This factsheet provides an overview of the UNEP/OCHA Joint Environment Unit's IKI Project, an inter-agency project which aims to strengthen climate change adaptation in target humanitarian hotspots. The project supports vulnerable communities, internally displaced people, refugees and host communities that face climate-related risks.
The projects involves three implementing countries, Burundi, Chad and Sudan. The partners involved in the project involve the United Nations World Food Programme, the UNEP/OCHA Joint Environment Unit,, UNHCR, UNICEF and the World Wind Energy Association (WWEA).
The IKI Project aims to improve understanding and integration of climate-environment risk planning. It aims to improve clean energy access, proper waste management and encourage reforestation. It also aims to empower communities on a local level so they have the capacity to address the impacts of climate change.
Download the factsheet here.
This study, conducted in 2019, focuses on the definition of climate vulnerability with operational and political perspectives and delivers guidelines for assessing climate vulnerability in long-term crises, such as in conflict-affected countries and recurrent disaster-prone areas.
The research draws on an extensive academic literature review in the fields of biology, political science, sociology and geography. It derives data from a variety of innovative projects and methods in the field of development and humanitarian aid, induced and encouraged by the Grand Bargain. In addition, the research offers a contribution to the IKI Project carried out by the UNEP/OCHA Joint Environment Unit in the refugee camp of Gitega Province in Burundi.
The study is available in French only. Read More
This study, conducted in 2020, sheds light on a variety of potentials and pitfalls of remote sensing for disaster risk analyses in fragile contexts. This topic gains importance in light of the need to formulate more systemic and better-integrated approaches to risk-informed development. Evidence-based policy recommendations encourage organizational learning and action such as resource pooling, project evaluation and multi-stakeholder cooperation.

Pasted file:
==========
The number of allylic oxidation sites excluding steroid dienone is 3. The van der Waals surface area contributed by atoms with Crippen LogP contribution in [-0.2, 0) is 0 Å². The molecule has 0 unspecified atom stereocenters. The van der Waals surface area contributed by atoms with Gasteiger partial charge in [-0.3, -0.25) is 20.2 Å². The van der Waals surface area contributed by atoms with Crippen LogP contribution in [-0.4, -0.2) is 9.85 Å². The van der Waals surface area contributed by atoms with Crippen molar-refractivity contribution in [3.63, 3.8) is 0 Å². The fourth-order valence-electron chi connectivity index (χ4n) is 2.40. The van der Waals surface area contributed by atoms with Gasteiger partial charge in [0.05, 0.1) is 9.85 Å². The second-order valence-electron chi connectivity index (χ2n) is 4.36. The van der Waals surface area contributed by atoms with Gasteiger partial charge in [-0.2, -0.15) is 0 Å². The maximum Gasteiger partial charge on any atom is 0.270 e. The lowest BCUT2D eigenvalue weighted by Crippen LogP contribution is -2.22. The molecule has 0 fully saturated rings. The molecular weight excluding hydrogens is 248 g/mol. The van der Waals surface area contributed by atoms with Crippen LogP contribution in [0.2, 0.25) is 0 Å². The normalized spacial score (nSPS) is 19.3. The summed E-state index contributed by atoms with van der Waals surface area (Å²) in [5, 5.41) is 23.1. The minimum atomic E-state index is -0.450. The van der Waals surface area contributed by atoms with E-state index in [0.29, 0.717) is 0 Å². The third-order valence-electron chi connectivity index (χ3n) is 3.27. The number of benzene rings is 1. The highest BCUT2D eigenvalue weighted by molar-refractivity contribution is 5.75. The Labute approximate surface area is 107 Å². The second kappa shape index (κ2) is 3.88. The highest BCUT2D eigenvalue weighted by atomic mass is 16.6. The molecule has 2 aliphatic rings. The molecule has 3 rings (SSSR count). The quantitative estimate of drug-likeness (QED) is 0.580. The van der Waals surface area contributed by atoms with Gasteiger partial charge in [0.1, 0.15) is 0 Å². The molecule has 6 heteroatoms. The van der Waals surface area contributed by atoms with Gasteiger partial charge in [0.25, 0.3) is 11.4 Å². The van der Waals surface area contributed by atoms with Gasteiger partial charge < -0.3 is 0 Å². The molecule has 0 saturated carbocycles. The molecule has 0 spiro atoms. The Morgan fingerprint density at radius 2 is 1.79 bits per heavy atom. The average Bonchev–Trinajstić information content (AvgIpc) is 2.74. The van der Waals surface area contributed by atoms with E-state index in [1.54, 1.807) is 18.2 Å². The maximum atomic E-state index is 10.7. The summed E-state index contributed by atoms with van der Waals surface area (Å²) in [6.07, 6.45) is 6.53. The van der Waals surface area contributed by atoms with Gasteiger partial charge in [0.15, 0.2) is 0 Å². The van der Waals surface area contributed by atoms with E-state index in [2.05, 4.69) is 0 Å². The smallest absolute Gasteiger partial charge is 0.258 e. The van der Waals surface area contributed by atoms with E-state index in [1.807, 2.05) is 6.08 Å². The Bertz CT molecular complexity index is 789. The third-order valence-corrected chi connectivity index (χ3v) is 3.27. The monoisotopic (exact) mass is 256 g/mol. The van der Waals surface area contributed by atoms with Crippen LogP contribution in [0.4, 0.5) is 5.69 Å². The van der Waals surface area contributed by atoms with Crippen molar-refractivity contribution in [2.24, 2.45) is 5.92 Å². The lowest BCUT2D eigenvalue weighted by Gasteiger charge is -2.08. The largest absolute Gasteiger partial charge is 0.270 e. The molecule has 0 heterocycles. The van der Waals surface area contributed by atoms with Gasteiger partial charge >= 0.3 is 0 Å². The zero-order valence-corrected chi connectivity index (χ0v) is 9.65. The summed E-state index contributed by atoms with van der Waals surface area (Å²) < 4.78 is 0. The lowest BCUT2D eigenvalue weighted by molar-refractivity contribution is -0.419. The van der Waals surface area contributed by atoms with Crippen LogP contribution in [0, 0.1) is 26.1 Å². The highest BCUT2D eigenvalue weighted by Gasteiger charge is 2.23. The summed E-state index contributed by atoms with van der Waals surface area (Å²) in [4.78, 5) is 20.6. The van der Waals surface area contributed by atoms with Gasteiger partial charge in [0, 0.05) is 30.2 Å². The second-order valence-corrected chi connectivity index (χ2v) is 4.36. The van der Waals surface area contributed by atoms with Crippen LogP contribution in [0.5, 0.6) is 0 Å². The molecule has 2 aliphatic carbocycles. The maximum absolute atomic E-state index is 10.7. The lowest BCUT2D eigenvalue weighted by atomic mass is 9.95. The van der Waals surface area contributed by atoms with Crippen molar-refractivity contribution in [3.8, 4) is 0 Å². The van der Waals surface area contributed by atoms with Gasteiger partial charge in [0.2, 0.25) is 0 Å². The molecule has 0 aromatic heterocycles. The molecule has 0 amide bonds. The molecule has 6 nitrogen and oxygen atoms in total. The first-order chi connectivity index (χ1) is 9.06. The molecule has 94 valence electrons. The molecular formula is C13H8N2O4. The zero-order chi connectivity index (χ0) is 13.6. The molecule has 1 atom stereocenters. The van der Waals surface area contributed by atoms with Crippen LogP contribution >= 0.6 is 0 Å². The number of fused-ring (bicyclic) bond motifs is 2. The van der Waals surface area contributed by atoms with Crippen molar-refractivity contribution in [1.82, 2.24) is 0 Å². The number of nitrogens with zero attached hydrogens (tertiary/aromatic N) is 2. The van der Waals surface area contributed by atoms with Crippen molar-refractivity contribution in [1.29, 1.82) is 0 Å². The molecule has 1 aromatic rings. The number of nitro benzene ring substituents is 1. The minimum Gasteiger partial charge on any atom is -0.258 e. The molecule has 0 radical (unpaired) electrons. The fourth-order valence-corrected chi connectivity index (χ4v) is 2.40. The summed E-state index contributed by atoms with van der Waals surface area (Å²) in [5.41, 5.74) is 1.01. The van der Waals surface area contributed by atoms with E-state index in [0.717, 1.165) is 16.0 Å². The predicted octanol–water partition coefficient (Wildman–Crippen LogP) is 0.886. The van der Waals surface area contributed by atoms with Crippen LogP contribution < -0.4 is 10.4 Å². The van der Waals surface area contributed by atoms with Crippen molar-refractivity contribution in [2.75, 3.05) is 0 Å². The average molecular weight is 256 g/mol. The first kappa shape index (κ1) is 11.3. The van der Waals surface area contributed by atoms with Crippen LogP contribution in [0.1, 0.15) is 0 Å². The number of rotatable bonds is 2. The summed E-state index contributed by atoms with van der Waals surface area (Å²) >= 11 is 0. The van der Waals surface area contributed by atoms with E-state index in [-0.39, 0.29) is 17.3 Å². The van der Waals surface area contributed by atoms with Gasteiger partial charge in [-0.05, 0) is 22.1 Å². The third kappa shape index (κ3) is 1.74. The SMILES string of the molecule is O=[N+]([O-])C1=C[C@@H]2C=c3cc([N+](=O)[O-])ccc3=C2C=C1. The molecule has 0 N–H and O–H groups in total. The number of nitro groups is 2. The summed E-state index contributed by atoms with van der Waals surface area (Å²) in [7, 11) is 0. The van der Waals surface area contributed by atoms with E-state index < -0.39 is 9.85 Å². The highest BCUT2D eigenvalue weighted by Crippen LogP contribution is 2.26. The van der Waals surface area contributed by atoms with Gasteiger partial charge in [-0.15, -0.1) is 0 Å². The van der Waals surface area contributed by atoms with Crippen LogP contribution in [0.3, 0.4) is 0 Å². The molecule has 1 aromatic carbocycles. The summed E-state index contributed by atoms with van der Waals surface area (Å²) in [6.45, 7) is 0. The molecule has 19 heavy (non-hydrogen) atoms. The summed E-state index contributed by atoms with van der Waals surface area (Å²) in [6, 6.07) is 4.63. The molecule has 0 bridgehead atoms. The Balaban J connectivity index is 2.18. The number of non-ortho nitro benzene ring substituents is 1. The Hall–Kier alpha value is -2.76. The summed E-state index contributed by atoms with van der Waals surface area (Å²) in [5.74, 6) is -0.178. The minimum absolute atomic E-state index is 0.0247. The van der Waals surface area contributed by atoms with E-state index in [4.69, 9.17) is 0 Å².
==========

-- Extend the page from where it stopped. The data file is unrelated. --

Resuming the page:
The research reveals cutting-edge practical experiences from a dozen in-depth expert interviews, including the UNEP/OCHA Joint Environment Unit and UN-SPIDER, the aerospace community NASA, DLR and Maxar, the German development agency GIZ and civil protection authority BBK. Supported by an extensive body of interdisciplinary literature, this work offers a contribution to understanding ambiguous feedback effects of digital technologies in dynamic environments.
The study is available in English only. Read More
Sphere recently published a new resource that offers hands-on guidance to practitioners looking to consider environmental issues in their humanitarian programmes. It is the first in a series of thematic sheets that will discuss some of the core issues in humanitarian response.
[caption id="attachment_2417" align="aligncenter" width="633"] Photo: Kate Holt/IRIN[/caption]
To understand what a thematic sheet is and discuss environmental issues for humanitarians more broadly, Sphere talked to the author,Â Amanda George. A humanitarian professional with extensive experience in environmental and sustainability issues and climate change adaptation, she was directly involved in drafting the Sphere Handbook as a thematic expert, engaged through the Swedish Red Cross.
She is currently an international Environment in Humanitarian Action consultant, working closely with the UNEP/OCHA Joint Environment Unit.
To read the full interview with Amanda George, click here.
To download the Sphere Environment Thematic Sheet, choose from the four languages below:
English - Thematic Sheet Environment;
French - Thematic Sheet Environment;
Arabic - Thematic Sheet Environment;
Spanish - Thematic Sheet Environment. Read More